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AANS Neurosurgeon | Volume 28, Number 3, 2019


Global Health: Nigeria’s Monumental Neurosurgical Challenges

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Editor’s Note: The opinions expressed in this piece are those exclusively of the author and do not represent a position statement of the AANS.

Although I am only a third-year medical student, I recognize that global neurosurgery is a niche to which I hope to contribute. As a Nigerian and American, I have always been interested in global health. I have family members in Nigeria who have suffered needlessly due to a dysfunctional healthcare system. High upfront costs and poor coordination of care within the system lead to delays in access to specialty services. Unsurprisingly, neurosurgical conditions have the most devastating impact on quality of life back home in Nigeria; this fact has driven my interest in neurosurgery and has made me interested in exploring novel ways of delivering quality healthcare to populations lacking access.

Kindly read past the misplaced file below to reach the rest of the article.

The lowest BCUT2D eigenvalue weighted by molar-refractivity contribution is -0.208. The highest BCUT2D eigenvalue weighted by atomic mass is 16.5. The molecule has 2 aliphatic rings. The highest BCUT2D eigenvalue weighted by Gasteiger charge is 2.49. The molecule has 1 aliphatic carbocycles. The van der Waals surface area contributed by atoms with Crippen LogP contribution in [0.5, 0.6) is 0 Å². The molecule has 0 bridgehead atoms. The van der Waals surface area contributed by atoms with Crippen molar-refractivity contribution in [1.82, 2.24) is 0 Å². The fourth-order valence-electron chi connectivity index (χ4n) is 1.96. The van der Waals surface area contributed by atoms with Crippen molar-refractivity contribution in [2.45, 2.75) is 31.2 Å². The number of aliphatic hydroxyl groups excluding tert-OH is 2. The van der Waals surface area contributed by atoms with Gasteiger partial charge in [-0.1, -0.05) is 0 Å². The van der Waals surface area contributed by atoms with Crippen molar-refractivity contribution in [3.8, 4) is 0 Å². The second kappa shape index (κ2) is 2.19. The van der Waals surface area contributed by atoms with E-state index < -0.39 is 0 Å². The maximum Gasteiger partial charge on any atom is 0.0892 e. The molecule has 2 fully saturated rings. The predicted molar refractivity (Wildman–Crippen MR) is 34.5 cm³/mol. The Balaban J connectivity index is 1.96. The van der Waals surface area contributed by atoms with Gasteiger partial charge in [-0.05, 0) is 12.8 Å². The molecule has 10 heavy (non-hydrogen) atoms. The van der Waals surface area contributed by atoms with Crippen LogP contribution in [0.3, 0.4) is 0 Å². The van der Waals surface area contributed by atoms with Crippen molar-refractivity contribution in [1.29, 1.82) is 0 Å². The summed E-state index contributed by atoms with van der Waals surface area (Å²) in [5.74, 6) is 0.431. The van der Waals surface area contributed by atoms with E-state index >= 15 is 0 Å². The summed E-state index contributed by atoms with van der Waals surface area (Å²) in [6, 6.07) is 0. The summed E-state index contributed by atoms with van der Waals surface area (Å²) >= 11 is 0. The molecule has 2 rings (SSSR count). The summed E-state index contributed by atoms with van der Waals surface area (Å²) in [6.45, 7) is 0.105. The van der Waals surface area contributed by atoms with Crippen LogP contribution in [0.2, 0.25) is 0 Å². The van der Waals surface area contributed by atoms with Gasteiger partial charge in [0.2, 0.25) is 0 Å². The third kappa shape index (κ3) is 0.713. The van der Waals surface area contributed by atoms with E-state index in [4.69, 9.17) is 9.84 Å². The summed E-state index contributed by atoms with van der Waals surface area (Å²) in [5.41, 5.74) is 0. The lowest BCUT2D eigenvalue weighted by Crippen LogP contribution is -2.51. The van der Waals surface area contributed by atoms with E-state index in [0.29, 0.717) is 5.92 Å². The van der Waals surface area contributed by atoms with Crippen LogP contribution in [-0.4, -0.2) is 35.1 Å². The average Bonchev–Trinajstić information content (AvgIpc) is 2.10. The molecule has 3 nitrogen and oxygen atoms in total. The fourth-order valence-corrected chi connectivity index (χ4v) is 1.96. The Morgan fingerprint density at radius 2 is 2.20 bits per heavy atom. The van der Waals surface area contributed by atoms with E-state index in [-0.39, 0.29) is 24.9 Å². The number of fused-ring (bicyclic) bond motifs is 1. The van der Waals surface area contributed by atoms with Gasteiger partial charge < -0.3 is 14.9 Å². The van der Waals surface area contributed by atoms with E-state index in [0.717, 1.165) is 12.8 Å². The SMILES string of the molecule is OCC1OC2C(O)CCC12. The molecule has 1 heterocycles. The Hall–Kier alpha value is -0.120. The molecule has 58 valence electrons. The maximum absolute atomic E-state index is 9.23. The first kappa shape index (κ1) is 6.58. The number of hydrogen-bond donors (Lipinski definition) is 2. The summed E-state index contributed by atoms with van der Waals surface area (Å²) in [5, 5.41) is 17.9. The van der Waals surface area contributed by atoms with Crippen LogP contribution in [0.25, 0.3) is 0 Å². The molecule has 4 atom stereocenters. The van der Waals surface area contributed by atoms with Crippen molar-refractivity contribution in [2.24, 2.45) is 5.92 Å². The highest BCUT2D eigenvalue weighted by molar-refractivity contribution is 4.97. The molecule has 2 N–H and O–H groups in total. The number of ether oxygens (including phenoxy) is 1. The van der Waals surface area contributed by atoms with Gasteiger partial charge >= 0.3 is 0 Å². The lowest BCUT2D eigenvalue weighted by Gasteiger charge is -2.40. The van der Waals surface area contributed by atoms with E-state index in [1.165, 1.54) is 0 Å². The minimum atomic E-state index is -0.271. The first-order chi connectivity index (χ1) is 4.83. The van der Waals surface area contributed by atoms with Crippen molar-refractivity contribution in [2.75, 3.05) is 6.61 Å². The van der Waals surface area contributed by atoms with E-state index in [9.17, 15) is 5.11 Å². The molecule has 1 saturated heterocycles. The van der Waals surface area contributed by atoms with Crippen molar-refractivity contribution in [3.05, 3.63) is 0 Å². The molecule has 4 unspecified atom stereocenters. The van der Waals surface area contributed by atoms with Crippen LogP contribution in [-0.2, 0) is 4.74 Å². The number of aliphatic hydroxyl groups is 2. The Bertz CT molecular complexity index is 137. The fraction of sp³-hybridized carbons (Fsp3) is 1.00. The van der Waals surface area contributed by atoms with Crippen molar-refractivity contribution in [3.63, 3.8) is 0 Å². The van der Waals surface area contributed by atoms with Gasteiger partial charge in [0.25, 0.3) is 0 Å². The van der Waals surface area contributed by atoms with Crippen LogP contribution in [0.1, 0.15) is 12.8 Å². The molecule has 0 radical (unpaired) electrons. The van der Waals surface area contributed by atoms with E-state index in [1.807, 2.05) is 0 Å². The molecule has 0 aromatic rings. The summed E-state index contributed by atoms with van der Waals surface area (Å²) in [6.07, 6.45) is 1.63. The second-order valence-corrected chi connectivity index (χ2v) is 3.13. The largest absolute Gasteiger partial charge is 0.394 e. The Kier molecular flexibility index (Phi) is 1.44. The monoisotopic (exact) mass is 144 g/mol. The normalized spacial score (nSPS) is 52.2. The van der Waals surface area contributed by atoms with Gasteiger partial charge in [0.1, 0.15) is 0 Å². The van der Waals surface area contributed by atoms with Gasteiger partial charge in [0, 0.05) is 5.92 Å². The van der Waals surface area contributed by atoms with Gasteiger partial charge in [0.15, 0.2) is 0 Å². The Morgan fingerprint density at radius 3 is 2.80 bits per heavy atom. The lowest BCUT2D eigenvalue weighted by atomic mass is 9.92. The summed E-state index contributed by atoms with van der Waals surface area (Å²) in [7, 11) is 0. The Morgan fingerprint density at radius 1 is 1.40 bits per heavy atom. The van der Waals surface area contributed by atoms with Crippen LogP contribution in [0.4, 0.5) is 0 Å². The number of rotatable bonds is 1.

In Nigeria, Africa’s most populous country, well-established neurosurgical training programs exist, actively working to address the shortage of surgeons serving the continent.1 Upon completing residency, many go on to complete fellowships in other countries like the U.S. or U.K. There are two main neurosurgical societies within Nigeria: the Nigerian Society of Neurological Sciences (NSNS) and the Nigerian Academy of Neurological Surgeons (NANS).1 Both societies have approximately 100 active surgeons. Through these societies, neurosurgeons work together to try and provide all aspects of modern subspecialized neurosurgery to communities within Nigeria.